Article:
For the first time, scientists have visual evidence demonstrating differences between monolingual and bilingual brains. Brains scans of 13 children between the ages of eight and nine taken while they solved simple math problems showed bilingual brains were significantly less active than monolingual brains while executing reasoning tasks. This implies that the addition of a language trains the brain to solve cognitive tasks more easily.
The study looked at bilinguals, children who speak two native languages at home and “school bilinguals,” monolinguals who are taught in two languages. Both groups showed a big advantage over monolinguals, with the true bilinguals performing the best overall.
Piet Van de Craen, a neurolinguist at VUB who lead the study, says the brains scans indicate that bilinguals and school bilinguals use less energy to complete cognitive tasks. In the same way an experienced driver no longer has to “think” about how to drive a car, bilinguals can automatise new tasks, to the point where they must make little conscious mental effort. Thus, says Dr Van de Craen, bilingual education helps to “build a better brain.”
For 15 years, Dr Van de Craen has investigated the effects of bilingual education – specifically a method called Content and Language Integrated Learning (CLIL) – on school-aged children. CLIL is a language teaching technique that integrates a second “target language” into its curriculum, so subjects like history, math or physics might be taught in the target language. The ratio of course time spent in a child’s native versus target language depends on the age of the child, with target language time increasing with the age of the student.
CLIL has been endorsed by the European Union, which incorporates it into its 1995 initiative calling for every European citizen to have mastered three languages when he or she leaves secondary school.
His research has put Dr Van de Craen in the middle of an ongoing debate over bilingual education in Dutch-speaking primary and secondary schools. While in 1998, Wallonia began introducing CLIL widely and now has over 200 bilingual schools, Flanders has very few similar programs.
Further, despite being regularly rated among the best school systems in the world, Dr Van de Craen expresses concern that, when it comes to language education, Flanders lags behind other regions. Laws forbid children in both Wallonia and Flanders to study foreign languages before the fifth year, around age 10, while studies indicate that language learning yields best results when started before age 10.
“This is very strange,” says Dr Van de Craen. “If you want to learn the piano, you start early; if you want to become a grand master at chess, don’t wait until you’re 13 … and the same with language. So these laws actually run counter to what one would expect from a society.”
If you ask Dr Van de Craen what negative results might come from multilingual education, he responds emphatically. “I don’t have any cons at all. It’s like you asking what would be negative about me teaching my boy the piano. Well, maybe he’ll spend less time training to be an athlete, but that is just your decision to make.”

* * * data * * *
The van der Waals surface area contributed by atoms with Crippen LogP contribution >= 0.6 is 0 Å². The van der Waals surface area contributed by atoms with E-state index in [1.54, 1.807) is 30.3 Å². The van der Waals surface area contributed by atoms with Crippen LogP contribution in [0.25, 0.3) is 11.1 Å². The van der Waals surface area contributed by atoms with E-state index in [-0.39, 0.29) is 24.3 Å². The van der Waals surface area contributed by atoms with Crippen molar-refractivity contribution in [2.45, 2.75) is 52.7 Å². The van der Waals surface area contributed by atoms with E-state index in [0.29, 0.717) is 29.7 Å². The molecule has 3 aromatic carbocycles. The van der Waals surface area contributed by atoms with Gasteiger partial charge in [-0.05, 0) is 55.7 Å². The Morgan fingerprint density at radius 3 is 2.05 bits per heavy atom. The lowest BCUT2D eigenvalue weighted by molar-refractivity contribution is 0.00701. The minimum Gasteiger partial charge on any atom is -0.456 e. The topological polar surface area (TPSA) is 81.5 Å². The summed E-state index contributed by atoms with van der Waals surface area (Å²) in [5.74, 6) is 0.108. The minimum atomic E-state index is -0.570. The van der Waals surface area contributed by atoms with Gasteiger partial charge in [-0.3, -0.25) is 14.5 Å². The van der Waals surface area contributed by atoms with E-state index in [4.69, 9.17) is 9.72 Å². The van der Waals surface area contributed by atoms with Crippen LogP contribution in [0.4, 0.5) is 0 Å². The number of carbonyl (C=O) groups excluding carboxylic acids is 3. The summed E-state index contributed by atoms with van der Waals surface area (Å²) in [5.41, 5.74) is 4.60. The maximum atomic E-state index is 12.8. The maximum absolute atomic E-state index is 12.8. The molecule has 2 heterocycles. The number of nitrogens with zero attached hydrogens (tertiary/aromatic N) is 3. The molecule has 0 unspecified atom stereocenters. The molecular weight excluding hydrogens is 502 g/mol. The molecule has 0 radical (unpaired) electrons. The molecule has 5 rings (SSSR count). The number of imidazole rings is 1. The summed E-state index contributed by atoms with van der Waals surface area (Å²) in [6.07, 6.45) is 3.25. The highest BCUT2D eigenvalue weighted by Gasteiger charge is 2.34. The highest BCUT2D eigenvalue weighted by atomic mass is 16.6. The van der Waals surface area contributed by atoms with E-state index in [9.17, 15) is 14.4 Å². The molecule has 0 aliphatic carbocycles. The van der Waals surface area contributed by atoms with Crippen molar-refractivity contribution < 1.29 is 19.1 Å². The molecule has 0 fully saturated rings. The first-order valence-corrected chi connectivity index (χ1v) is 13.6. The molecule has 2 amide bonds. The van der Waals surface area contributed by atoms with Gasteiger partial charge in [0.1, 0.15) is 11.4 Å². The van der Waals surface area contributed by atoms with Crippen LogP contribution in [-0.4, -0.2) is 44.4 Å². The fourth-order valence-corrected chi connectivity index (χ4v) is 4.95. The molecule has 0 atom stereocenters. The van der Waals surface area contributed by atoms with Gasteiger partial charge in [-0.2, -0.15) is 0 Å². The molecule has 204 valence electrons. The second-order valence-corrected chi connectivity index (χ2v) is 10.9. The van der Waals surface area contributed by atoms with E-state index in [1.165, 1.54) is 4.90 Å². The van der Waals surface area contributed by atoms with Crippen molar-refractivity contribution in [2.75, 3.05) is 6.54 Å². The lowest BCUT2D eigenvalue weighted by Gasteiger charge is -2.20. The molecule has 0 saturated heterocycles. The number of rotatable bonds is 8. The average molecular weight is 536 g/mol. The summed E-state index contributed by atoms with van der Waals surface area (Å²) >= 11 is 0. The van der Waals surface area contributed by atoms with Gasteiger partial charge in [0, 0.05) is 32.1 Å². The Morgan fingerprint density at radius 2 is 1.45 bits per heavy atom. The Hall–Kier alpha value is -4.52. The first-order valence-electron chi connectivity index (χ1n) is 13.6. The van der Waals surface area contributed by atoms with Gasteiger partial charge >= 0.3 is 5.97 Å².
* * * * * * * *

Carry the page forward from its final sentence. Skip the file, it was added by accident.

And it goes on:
One concern regarding attempts to integrate second languages into schools is the fear that a child’s native language will be less developed. Dr Van de Craen refutes this, saying that a child fluent in Dutch who begins an education taught 20% in French will not develop only 80% of his Dutch. “It is 100% plus 20%,” he says. “It has nothing to do with losing something; you gain something.”
This “additive bilingualism” is tied to evidence that multilingualism trains children to learn how to learn, enhancing a child’s competency across many subjects.
Griet Vercruysse, a Dutch and English teacher at the Sancta Maria Institute in Aarschot, likes the idea of introducing CLIL into Flemish schools. “I do believe there are very strong learning advantages for these students,” she says. However, Vercruysse points out a possible negative aspect of CLIL for teachers. “I teach languages, so I am used to standing in front of a class speaking a foreign language, but perhaps a teacher in biology or history would have some reservations about suddenly speaking French.” She admits that this could negatively impact the teacher’s ability to communicate their material.
The EU’s assessment of the effectiveness of CLIL is generally very positive. The European Commission states that the success of CLIL has continually increased over the 10 years since it was introduced into European schools.
After years of research, these brain scans provide VUB’s teamwith their strongest evidence to date advocating the positive effects of bilingual education. In light of these new discoveries, now might be the time for Flemish schools to follow Dr Van de Craen’s cry that “schools should not hesitate”.
The new Flemish minister of education, Pascal Smet, has been publicly supportive of multilingual education and has indicated that the positive findings of studies like this help persuade him that widespread bilingual education might be a positive step for Flanders.